Formative assessment is predominantly used to provide formative feedback to students on their learning progress. Consequently, formative assessment happens during learning and is an integral part of learning and training. It helps students to identify, for example: 

  • How they are learning
  • Meeting the standards expected of them for intended learning outcomes
  • Any problems or issues they are having in meeting intended learning outcomes
  • Any ‘incorrect’ learning of knowledge or skills

In principle, formative assessment also includes assessment as learning, where students reflect on and monitor their own progress. The information gained guides teachers’ decisions in how to enhance training and learning. Formative assessment enables students to learn through the process of feedback and opportunities to practise and improve. As students reflect on and monitor their progress this process effectively becomes assessment as learning and contributes to students planning future learning goals.

Summative assessment

Summative assessment has a very different purpose to formative assessment. Summative assessment is provided at the end of the learning experience or cycle in order to gain a measure of how well the student has performed against the standards of the intended learning outcome. Summative assessment is the grading of student learning. The goal of summative assessment is to measure the level of success or proficiency that has been obtained at the end of an instructional unit, by comparing it against the competency criteria of the unit of competency.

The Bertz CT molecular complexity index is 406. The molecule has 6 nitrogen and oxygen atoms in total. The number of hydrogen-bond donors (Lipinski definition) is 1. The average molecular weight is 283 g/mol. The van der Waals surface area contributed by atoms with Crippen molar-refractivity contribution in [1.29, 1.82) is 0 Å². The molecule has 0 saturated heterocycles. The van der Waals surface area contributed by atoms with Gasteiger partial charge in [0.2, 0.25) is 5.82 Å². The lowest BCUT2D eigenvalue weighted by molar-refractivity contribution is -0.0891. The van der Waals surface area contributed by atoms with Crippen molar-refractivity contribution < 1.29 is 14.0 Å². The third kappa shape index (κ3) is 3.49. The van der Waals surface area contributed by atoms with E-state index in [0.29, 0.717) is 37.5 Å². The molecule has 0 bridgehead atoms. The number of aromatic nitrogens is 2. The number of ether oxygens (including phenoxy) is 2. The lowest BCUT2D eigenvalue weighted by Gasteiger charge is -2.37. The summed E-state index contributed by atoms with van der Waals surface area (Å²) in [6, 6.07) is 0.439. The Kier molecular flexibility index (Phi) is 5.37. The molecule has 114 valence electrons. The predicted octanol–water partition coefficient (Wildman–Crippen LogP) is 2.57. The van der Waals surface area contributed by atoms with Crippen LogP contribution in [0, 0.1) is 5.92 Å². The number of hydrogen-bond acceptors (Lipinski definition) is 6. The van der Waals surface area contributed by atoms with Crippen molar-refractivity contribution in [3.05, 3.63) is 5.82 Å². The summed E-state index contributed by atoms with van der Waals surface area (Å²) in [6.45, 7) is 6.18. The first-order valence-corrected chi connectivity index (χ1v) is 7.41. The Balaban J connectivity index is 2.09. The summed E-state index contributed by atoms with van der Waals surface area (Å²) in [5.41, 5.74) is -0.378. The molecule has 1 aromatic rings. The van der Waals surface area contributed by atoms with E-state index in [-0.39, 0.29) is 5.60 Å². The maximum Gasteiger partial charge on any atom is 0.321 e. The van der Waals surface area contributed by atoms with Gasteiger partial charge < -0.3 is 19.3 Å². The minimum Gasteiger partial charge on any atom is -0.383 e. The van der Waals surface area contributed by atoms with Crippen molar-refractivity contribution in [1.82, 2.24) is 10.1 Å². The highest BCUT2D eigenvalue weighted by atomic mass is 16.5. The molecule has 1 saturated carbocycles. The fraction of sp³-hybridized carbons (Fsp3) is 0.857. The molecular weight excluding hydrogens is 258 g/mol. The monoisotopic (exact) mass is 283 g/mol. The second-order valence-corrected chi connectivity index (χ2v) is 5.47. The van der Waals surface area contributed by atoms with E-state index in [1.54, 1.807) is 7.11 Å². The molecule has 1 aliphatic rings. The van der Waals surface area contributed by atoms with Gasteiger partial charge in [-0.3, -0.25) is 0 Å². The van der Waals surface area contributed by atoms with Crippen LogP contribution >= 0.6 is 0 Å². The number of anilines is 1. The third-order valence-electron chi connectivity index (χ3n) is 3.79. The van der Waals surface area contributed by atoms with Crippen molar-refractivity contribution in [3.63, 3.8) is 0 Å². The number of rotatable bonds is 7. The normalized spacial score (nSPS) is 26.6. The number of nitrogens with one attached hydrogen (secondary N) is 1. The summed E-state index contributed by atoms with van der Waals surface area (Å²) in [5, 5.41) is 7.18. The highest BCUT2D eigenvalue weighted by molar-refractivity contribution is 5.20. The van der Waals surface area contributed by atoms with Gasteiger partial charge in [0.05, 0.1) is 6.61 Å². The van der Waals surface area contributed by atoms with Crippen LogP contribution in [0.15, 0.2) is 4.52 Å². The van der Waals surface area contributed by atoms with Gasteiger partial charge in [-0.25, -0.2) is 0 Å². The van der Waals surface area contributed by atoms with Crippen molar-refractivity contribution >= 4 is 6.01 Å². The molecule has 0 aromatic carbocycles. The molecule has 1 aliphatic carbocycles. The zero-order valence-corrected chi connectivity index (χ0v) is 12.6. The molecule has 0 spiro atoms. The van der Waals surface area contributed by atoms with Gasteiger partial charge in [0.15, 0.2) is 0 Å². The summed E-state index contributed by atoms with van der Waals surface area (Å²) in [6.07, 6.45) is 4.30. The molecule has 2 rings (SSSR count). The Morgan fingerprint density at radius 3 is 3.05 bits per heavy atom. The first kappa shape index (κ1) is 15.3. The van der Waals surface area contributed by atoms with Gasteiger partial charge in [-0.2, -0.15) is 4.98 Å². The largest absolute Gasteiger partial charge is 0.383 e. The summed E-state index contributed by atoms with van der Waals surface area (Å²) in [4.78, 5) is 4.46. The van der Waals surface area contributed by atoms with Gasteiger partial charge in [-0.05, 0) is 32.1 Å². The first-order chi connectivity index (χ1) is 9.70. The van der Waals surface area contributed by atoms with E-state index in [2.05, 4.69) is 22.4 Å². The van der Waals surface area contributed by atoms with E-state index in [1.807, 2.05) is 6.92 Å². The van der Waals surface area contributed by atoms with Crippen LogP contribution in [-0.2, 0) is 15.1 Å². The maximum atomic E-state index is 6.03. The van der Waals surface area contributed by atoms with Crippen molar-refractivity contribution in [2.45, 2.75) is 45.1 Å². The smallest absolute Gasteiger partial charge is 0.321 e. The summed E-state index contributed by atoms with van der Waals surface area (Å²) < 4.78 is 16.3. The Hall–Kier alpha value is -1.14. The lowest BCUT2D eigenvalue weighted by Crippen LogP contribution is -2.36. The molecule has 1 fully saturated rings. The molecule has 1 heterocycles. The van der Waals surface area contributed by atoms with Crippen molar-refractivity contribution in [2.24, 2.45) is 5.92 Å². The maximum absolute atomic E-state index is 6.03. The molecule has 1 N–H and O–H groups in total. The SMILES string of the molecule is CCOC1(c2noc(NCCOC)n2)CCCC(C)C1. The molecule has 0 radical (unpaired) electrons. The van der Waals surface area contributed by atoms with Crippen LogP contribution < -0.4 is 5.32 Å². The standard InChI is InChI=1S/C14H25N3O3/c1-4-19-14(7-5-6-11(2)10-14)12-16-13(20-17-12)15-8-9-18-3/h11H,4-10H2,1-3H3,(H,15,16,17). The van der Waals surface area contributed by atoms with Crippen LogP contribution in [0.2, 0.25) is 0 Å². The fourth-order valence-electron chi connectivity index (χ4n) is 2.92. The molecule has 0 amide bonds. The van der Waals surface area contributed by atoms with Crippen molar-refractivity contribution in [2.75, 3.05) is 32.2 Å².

Assessment Resources

All the learners are provided with a “Learner’s Guide” as part of their course that includes unit overview, tutorials, delivery and assessment schedule, competency requirements, assessment tasks and assessment/marking criteria. Where required, a workplace-like scenario can be created through role-play or setting up the necessary protocols to facilitate required assessments or project task (e.g. Role-play interaction between a “Client” and “Marketing Team”). 

To facilitate effective assessments for this unit to competency, the trainees will also be provided with all the learning and training materials and links to additional learning resources. Trainees must ensure that they have access to all the relevant resources (e.g. computer, required software, printing and internet connection) to complete their assessments. 

The four principles of assessment will be followed in assessment of each participant’s evidence of competence for this unit. The principles are:

 Validity:  Validity requires that:

  • Assessment against the Units of Competency covers the broad range of skills and knowledge that are essential to competent performance
  • Assessment of skills and knowledge are integrated with practical application
  • Assessment is designed to collect sufficient evidence (that is, evidence gathered on a number of occasions and in a range of contexts using different assessment methods). The specific evidence requirements of each Unit of Competency provide advice on sufficiency

Reliability: Assessment processes, methods and tools must be designed so that the evidence they produce provides consistent outcomes. The reliability of assessment is enhanced when assessors: